The L: You use a lot of signifiers of a working-class mainstream American culture that's very remote to the New York art world; how do those function
in your work?
Ryan Humphrey: If anything, the New York art world is the thing that's distant from our culture, so I'm using popular imagery or materials as something that I think people can relate to.
You sometimes borrow from artists like Marcel Duchamp; has it become impossible not to make art about art?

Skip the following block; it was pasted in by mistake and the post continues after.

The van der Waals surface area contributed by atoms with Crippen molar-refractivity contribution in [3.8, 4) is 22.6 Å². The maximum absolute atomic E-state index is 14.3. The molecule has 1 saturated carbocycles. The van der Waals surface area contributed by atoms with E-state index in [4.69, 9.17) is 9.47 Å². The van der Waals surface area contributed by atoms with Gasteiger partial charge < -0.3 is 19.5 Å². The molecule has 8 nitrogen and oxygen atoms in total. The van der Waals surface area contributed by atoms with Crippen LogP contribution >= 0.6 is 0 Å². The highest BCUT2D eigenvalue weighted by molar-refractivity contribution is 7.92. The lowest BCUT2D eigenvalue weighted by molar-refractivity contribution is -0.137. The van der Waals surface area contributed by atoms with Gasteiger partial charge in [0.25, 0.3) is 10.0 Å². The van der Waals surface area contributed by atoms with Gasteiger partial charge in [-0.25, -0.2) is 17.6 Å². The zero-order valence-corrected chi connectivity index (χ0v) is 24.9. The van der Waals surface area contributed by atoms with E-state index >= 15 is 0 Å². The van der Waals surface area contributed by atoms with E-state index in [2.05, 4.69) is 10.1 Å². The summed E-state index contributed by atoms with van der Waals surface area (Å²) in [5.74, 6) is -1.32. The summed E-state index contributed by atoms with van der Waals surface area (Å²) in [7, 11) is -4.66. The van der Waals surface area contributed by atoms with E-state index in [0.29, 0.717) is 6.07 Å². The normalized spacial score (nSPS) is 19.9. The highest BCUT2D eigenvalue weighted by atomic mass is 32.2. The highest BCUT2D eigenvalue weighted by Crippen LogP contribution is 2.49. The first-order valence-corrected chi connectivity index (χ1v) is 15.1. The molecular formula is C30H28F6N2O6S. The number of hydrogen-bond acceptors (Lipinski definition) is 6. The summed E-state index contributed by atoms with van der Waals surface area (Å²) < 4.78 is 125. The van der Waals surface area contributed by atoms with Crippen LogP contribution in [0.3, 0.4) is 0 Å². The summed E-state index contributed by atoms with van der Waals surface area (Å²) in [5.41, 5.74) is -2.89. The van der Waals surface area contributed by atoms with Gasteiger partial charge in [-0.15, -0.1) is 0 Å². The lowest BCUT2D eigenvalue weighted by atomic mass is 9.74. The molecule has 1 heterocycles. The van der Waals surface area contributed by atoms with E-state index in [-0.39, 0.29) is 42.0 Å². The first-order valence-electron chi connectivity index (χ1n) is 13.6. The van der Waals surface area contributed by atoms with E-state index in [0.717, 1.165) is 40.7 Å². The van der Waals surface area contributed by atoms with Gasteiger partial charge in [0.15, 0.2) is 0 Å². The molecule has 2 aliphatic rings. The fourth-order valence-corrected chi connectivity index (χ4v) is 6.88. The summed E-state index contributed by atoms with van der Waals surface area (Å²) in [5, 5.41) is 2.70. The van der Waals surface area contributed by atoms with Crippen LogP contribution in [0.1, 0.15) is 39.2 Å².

It's ok to be a rapper and use a Public Enemy sample—that's my approach to it. I'm gonna put my little Duchamp sample in and do my thing, but I don't do covers; I'm not trying to do "Bring the Noise" again.
What other artists have influenced you?
I've always said my two biggest influences in my life are Evel Knievel and Eddie Van Halen. Both willed some sort of individuality—style, technique, concept, whatever—something really distinct.
Inside the Artist's Studio: Ryan Humphrey
On the eve of his neon-hued, death-obsessed new show in Dumbo, we visited Humphrey's BMX-filled studio in Williamsburg.